JFK Signed Appointment - AutographsInv# AU1598 Autograph
John F. Kennedy signed Appointment to Carl Haverlin for Membership of the Advisory Committee of the Arts known as the National Cultural Center. Measures 17.5" wide and 13" tall. Kennedy signs very nicely with nothing effecting the signature. Dated November 14, 1961. Made out to Carl Haverlin for Membership of the Advisory Committee of the Arts known as the National Cultural Center. Haverlin has a colorful history of Radio, Music and Broadcasting. Also signed by Dean Rusk, Secretary of State.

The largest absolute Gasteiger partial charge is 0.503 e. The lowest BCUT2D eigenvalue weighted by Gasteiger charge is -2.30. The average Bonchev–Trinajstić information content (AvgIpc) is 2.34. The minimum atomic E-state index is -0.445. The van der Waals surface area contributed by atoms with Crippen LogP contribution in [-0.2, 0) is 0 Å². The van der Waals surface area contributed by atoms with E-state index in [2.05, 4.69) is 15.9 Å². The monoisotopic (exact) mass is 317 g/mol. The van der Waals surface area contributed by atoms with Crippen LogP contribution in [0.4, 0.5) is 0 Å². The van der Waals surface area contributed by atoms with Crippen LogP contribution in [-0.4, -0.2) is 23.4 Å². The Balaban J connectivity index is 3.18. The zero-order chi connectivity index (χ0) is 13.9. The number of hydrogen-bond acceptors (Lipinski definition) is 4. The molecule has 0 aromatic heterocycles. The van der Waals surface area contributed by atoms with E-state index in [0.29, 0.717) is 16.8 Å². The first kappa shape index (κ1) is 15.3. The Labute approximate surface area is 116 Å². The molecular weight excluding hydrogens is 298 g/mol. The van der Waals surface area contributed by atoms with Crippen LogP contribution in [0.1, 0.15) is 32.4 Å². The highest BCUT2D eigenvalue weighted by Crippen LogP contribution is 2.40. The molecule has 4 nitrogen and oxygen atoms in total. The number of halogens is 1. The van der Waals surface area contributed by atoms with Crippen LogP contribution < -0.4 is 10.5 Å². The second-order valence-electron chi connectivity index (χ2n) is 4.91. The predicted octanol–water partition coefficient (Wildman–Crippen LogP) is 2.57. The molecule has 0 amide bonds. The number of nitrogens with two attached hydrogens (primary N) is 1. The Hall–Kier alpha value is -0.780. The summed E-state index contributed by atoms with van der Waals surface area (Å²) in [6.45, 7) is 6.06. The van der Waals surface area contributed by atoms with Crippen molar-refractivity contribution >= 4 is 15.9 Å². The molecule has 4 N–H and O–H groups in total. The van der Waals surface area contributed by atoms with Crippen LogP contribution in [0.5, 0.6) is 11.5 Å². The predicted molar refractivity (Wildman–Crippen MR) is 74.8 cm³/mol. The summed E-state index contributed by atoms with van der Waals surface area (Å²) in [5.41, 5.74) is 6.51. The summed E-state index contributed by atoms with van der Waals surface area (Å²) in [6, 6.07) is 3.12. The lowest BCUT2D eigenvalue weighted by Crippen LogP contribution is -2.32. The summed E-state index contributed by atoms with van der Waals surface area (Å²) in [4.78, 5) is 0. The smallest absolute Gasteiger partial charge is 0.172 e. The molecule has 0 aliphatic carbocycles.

John Fitzgerald Kennedy (May 29, 1917 – November 22, 1963), often referred to by his initials JFK, was the 35th president of the United States, serving from 1961 until his assassination in 1963. Kennedy served at the height of the Cold War, and the majority of his work as president concerned relations with the Soviet Union and Cuba. A Democrat, Kennedy represented Massachusetts in both houses of the U.S. Congress prior to becoming president. Kennedy was born into a wealthy, political family in Brookline, Massachusetts. He graduated from Harvard University in 1940, before joining the U.S. Naval Reserve the following year. During World War II, he commanded a series of PT boats in the Pacific theater and earned the Navy and Marine Corps Medal for his service. After a brief stint in journalism, Kennedy represented a working-class Boston district in the U.S. House of Representatives from 1947 to 1953. He was subsequently elected to the U.S. Senate and served as the junior senator for Massachusetts from 1953 to 1960. While in the Senate, Kennedy published his book, Profiles in Courage, which won a Pulitzer Prize. In the 1960 presidential election, he narrowly defeated Republican opponent Richard Nixon, who was the incumbent vice president. Kennedy’s humor, charm, and youth in addition to his father’s money and contacts were great assets in the campaign. Kennedy expertly presented his platform and himself using a new medium, television. Kennedy was the first Catholic elected president. Kennedy's administration included high tensions with communist states in the Cold War. As a result, he increased the number of American military advisers in South Vietnam. The Strategic Hamlet Program began in Vietnam during his presidency. In April 1961, he authorized an attempt to overthrow the Cuban government of Fidel Castro in the failed Bay of Pigs Invasion. Kennedy authorized the Cuban Project in November 1961. He rejected Operation Northwoods (plans for false flag attacks to gain approval for a war against Cuba) in March 1962. However, his administration continued to plan for an invasion of Cuba in the summer of 1962. The following October, U.S. spy planes discovered Soviet missile bases had been deployed in Cuba; the resulting period of tensions, termed the Cuban Missile Crisis, nearly resulted in the breakout of a global thermonuclear conflict. He also signed the first nuclear weapons treaty in October 1963. Kennedy presided over the establishment of the Peace Corps, Alliance for Progress with Latin America, and the continuation of the Apollo space program with the goal of landing a man on the Moon. He also supported the civil rights movement, but was only somewhat successful in passing his New Frontier domestic policies. On November 22, 1963, he was assassinated in Dallas. Vice President Lyndon B. Johnson assumed the presidency upon Kennedy's death. Marxist and former U.S. Marine Lee Harvey Oswald was arrested for the state crime, but he was shot and killed by Jack Ruby two days later. The FBI and the Warren Commission both concluded Oswald had acted alone in the assassination, but various groups contested the Warren Report and believed that Kennedy was the victim of a conspiracy. After Kennedy's death, Congress enacted many of his proposals, including the Civil Rights Act and the Revenue Act of 1964. Despite his truncated presidency, Kennedy ranks highly in polls of U.S. presidents with historians and the general public. His personal life has also been the focus of considerable sustained interest following public revelations in the 1970s of his chronic health ailments and extramarital affairs. David Dean Rusk (February 9, 1909 – December 20, 1994) was the United States Secretary of State from 1961 to 1969 under presidents John F. Kennedy and Lyndon B. Johnson. Rusk is one of the longest serving U.S. Secretaries of State, behind only Cordell Hull. Born in Cherokee County, Georgia, Rusk taught at Mills College after graduating from Davidson College. During World War II, Rusk served as a staff officer in the China Burma India Theater. He was hired by the United States Department of State in 1945 and became Assistant Secretary of State for Far Eastern Affairs in 1950. In 1952, Rusk became president of the Rockefeller Foundation. After winning the 1960 presidential election, Kennedy asked Rusk to serve as secretary of state. He supported diplomatic efforts during the Cuban Missile Crisis and, though he initially expressed doubts about the escalation of the U.S. role in the Vietnam War, became known as one of its strongest supporters. Rusk served for the duration of the Kennedy and Johnson administrations before retiring from public office in 1969. After leaving office, he taught international relations at the University of Georgia School of Law. The John F. Kennedy Center for the Performing Arts (formally known as the John F. Kennedy Memorial Center for the Performing Arts, and commonly referred to as the Kennedy Center) is the United States National Cultural Center, located on the Potomac River in Washington, D.C. It was named in 1964 as a memorial to assassinated President John F. Kennedy. Opened on September 8, 1971, the center hosts many different genres of performance art, such as theater, dance, orchestras, jazz, pop, and folk music. Authorized by the 1958 National Cultural Center Act of Congress, which requires that its programming be sustained through private funds, the center represents a public–private partnership. Its activities include educational and outreach initiatives, almost entirely funded through ticket sales and gifts from individuals, corporations, and private foundations. The building, designed by architect Edward Durell Stone, was constructed by Philadelphia contractor John McShain, and is administered as a bureau of the Smithsonian Institution. An earlier design proposal called for a more curvy, spaceship-inspired building similar to how the Watergate complex appears today. The center receives annual federal funding to pay for building maintenance and operation. The idea for a national cultural center dates to 1933 when First Lady Eleanor Roosevelt discussed ideas for the Emergency Relief and Civil Works Administration to create employment for unemployed actors during the Great Depression. Congress held hearings in 1935 on plans to establish a Cabinet level Department of Science, Art and Literature, and to build a monumental theater and arts building on Capitol Hill near the Supreme Court building. A 1938 congressional resolution called for construction of a "public building which shall be known as the National Cultural Center" near Judiciary Square, but nothing materialized. The idea for a national theater resurfaced in 1950, when U.S. Representative Arthur George Klein of New York introduced a bill to authorize funds to plan and build a cultural center. The bill included provisions that the center would prohibit any discrimination of cast or audience. In 1955, the Stanford Research Institute was commissioned to select a site and provide design suggestions for the center. From 1955 to 1958, Congress debated the idea amid much controversy. A bill was finally passed in Congress in the summer of 1958 and on September 4, President Dwight D. Eisenhower signed into law the National Cultural Center Act which provided momentum for the project. This was the first time that the federal government helped finance a structure dedicated to the performing arts. The legislation required a portion of the costs, estimated at $10–25 million, to be raised within five years of the bill's passage. Edward Durell Stone was selected as architect for the project in June 1959. He presented preliminary designs to the President's Music Committee in October 1959, along with estimated costs of $50 million, double the original estimates of $25–30 million. By November 1959, estimated costs had escalated to $61 million. Despite this, Stone's design was well received in editorials in The Washington Post, Washington Star, and quickly approved by the United States Commission of Fine Arts, National Capital Planning Commission, and the National Park Service. The National Cultural Center was renamed the John F. Kennedy Center for the Performing Arts in 1964, following the assassination of President Kennedy.